UnderexposedThis opinion article discusses sex scenes in movies, asserting that many films leave nothing to the imagination, showing every detail of sexual activity because "sex sells." However, she argues that a recent trend in film capitalizes on the appeal of sexual suggestion that leaves the act of sex to the viewer's imagination. She maintains that such an approach acknowledges that overexposure to sex will make it uninteresting for the viewer.
THE YOUNG, buff hero just single-handedly demolished a small army of angry third-world cocaine dealers. You are astonished at how he can glare at the modern equivalent of Hercules and knock him dead while he survives bombs, bullet wounds and knife gashes. You aren't the only one who's impressed. The impetus for this mass destruction is enjoying the show from her privileged hostage seat.
In ten minutes. Mr. Muscle is left standing knee-deep the carnage he created. He looks triumphantly at his damsel in distress. Suddenly, the background music jumps from the "mass murder" track to the â€œlove scene" track. The once-injured warrior revitalizes and forgets about that dagger sucking out of his left shoulder as he strolls suavely to his heroine.
That cliched combination of long glances, sappy saxophones and heavy breathing is a warning sign to moviegoers that a detailed sex scene is to follow. Many moue watchers have been left unfulfilled, however, by a recent trend in sex scenes.
The mind is one of a person's most potent erogenous [sic[ zones. Filmmakers frequently avoid employing the imagination by splashing every sexual detail you could possibly hope ror on the screen for you, transforming movie watchers into voyeurs.
Sex sells, but the suggestion of sex can be just as lucrative. When a film builds up the scene successfully with all the glances, touches and suggestive one-liners that every romp should include, the audience surprisingly does not mind missing the act itself.
â€œThat was a really good moue, but there was something different about .â€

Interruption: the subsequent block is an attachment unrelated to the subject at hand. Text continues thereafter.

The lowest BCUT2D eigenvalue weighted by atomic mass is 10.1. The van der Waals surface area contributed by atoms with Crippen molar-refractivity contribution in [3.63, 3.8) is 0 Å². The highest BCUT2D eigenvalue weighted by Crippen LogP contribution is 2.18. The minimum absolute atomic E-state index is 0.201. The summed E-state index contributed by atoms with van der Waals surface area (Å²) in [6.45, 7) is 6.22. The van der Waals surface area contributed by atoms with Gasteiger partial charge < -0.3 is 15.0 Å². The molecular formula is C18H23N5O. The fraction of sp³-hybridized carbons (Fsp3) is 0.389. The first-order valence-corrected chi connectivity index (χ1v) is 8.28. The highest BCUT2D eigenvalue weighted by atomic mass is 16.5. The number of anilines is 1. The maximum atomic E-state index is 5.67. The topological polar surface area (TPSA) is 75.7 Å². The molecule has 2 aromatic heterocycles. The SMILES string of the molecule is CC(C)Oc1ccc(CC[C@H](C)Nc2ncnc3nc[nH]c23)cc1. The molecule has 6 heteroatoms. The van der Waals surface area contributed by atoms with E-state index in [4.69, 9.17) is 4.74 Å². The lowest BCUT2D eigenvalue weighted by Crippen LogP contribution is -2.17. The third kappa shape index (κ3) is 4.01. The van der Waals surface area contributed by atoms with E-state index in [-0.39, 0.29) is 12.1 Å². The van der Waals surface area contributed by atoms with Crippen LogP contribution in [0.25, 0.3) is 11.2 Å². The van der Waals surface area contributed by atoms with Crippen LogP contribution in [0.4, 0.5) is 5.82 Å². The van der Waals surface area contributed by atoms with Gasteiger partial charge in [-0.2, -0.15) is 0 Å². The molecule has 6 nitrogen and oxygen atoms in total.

"Hmm, what could that be?"
â€œIâ€™m not sure, just this feeling I get like something was missing.â€
"Oh. I've got it. Not one bare breast."
Shockingly enough, I have had the equivalent of this conversation several times during the past summer. With the freedom of summer schedules, I was able to catch movies before their old, decrepit reputations were converted to VHS. After watching such Hollywood creations as "A Time To Kill" and "Mission: Impossible," I came to notice that sex indeed was becoming more suggestive.
These films build up the scene as effectively as any other. The requisite breathing, dim lighting and skin exposure, however, suddenly cuts to the morning after where everyone is dressed in different clothes and going about their everyday lives.
"Golly," you think. "l don't know what to do with this subtly suggestive information.â€ That's right, it is time to use your own imagination. Better than a "Choose Your Own Adventure" book, implied sexuality lets you manipulate the actors in your head, creating the best sex scene ever.
What a brilliant scam on the part of movie directors everywhere. Parents and children can watch the same film side by side. At that infamous warning sign, parents start smiling as children save their emotional displays for the fight scenes.
Popular culture usually acts like an adolescent older brother, shoving sex in our face with an impish grin as he watches our innocence crumble. Any magazine sporting a model on the cover devotes at least two thirds of its print space to making its readers better lovers. When we are not reading about "How to make your man happy in 5 easy steps," we are watching those steps play out in movies.
Such knowledge overload transforms from an intensely personal act to a recipe on how to make an orgasm. Although knowledge can be helpful and healthy, overexposure has the tendency to make something mundane. Ironically enough, many modern movies have put the spice back into sex scenes by taking the sex scenes out.
(Julie Floryanâ€™s column usually appears Wednesdays in the Cavalier Daily.)
|Date Added||June 11, 2016|
|Date Modifed||December 24, 2017|
|Collection||Cavalier Daily: articles about gender discrimination|
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